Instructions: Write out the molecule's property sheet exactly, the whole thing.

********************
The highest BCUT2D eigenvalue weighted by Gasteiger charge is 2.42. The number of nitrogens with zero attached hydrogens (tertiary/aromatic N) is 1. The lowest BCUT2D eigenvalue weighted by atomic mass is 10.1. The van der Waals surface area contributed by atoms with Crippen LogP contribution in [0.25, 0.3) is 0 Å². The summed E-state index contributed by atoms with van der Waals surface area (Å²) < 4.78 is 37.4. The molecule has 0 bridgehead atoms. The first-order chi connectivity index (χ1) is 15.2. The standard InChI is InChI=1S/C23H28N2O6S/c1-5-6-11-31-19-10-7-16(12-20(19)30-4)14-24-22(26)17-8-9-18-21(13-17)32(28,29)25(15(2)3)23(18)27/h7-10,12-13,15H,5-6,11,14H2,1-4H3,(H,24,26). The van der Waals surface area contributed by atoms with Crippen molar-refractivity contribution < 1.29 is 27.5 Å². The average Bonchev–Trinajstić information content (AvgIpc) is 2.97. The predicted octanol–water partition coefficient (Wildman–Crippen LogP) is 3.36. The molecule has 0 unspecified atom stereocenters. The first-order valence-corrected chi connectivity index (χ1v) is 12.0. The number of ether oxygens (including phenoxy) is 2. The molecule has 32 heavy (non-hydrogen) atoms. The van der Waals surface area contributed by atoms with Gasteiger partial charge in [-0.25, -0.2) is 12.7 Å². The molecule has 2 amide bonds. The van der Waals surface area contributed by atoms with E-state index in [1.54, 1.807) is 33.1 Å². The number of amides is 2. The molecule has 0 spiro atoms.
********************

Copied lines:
The highest BCUT2D eigenvalue weighted by Gasteiger charge is 2.42. The number of nitrogens with zero attached hydrogens (tertiary/aromatic N) is 1. The lowest BCUT2D eigenvalue weighted by atomic mass is 10.1. The van der Waals surface area contributed by atoms with Crippen LogP contribution in [0.25, 0.3) is 0 Å². The summed E-state index contributed by atoms with van der Waals surface area (Å²) < 4.78 is 37.4. The molecule has 0 bridgehead atoms. The first-order chi connectivity index (χ1) is 15.2. The standard InChI is InChI=1S/C23H28N2O6S/c1-5-6-11-31-19-10-7-16(12-20(19)30-4)14-24-22(26)17-8-9-18-21(13-17)32(28,29)25(15(2)3)23(18)27/h7-10,12-13,15H,5-6,11,14H2,1-4H3,(H,24,26). The van der Waals surface area contributed by atoms with Crippen molar-refractivity contribution < 1.29 is 27.5 Å². The average Bonchev–Trinajstić information content (AvgIpc) is 2.97. The predicted octanol–water partition coefficient (Wildman–Crippen LogP) is 3.36. The molecule has 0 unspecified atom stereocenters. The first-order valence-corrected chi connectivity index (χ1v) is 12.0. The number of ether oxygens (including phenoxy) is 2. The molecule has 32 heavy (non-hydrogen) atoms. The van der Waals surface area contributed by atoms with Gasteiger partial charge in [-0.25, -0.2) is 12.7 Å². The molecule has 2 amide bonds. The van der Waals surface area contributed by atoms with E-state index in [1.54, 1.807) is 33.1 Å². The number of amides is 2. The molecule has 0 spiro atoms.